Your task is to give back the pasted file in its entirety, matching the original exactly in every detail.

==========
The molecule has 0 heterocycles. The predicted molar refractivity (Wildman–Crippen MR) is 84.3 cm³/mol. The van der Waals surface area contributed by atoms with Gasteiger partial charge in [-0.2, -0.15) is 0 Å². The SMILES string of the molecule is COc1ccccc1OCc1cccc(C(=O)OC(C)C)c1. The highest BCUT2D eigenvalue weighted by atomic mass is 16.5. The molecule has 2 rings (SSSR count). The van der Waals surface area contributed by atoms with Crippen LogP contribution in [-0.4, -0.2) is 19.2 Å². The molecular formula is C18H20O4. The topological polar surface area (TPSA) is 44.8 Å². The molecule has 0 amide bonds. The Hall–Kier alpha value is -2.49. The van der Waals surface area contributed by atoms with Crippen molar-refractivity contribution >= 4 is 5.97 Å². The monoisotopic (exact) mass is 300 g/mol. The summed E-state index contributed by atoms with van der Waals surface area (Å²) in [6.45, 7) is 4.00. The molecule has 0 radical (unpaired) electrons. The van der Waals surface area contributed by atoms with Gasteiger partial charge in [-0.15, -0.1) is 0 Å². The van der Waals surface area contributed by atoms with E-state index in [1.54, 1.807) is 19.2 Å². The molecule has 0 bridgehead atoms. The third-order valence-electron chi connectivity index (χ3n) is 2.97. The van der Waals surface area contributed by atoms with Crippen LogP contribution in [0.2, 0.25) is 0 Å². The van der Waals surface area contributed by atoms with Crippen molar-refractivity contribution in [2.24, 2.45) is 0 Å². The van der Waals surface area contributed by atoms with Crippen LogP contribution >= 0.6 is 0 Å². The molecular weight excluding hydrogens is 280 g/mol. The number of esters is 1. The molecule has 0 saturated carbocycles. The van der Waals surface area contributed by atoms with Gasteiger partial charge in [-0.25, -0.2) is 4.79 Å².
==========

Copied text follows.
The molecule has 0 heterocycles. The predicted molar refractivity (Wildman–Crippen MR) is 84.3 cm³/mol. The van der Waals surface area contributed by atoms with Gasteiger partial charge in [-0.2, -0.15) is 0 Å². The SMILES string of the molecule is COc1ccccc1OCc1cccc(C(=O)OC(C)C)c1. The highest BCUT2D eigenvalue weighted by atomic mass is 16.5. The molecule has 2 rings (SSSR count). The van der Waals surface area contributed by atoms with Crippen LogP contribution in [-0.4, -0.2) is 19.2 Å². The molecular formula is C18H20O4. The topological polar surface area (TPSA) is 44.8 Å². The molecule has 0 amide bonds. The Hall–Kier alpha value is -2.49. The van der Waals surface area contributed by atoms with Crippen molar-refractivity contribution >= 4 is 5.97 Å². The monoisotopic (exact) mass is 300 g/mol. The summed E-state index contributed by atoms with van der Waals surface area (Å²) in [6.45, 7) is 4.00. The molecule has 0 radical (unpaired) electrons. The van der Waals surface area contributed by atoms with Gasteiger partial charge in [-0.15, -0.1) is 0 Å². The van der Waals surface area contributed by atoms with E-state index in [1.54, 1.807) is 19.2 Å². The molecule has 0 bridgehead atoms. The third-order valence-electron chi connectivity index (χ3n) is 2.97. The van der Waals surface area contributed by atoms with Crippen LogP contribution in [0.2, 0.25) is 0 Å². The van der Waals surface area contributed by atoms with Crippen molar-refractivity contribution in [2.24, 2.45) is 0 Å². The van der Waals surface area contributed by atoms with Crippen LogP contribution >= 0.6 is 0 Å². The molecular weight excluding hydrogens is 280 g/mol. The number of esters is 1. The molecule has 0 saturated carbocycles. The van der Waals surface area contributed by atoms with Gasteiger partial charge in [-0.25, -0.2) is 4.79 Å².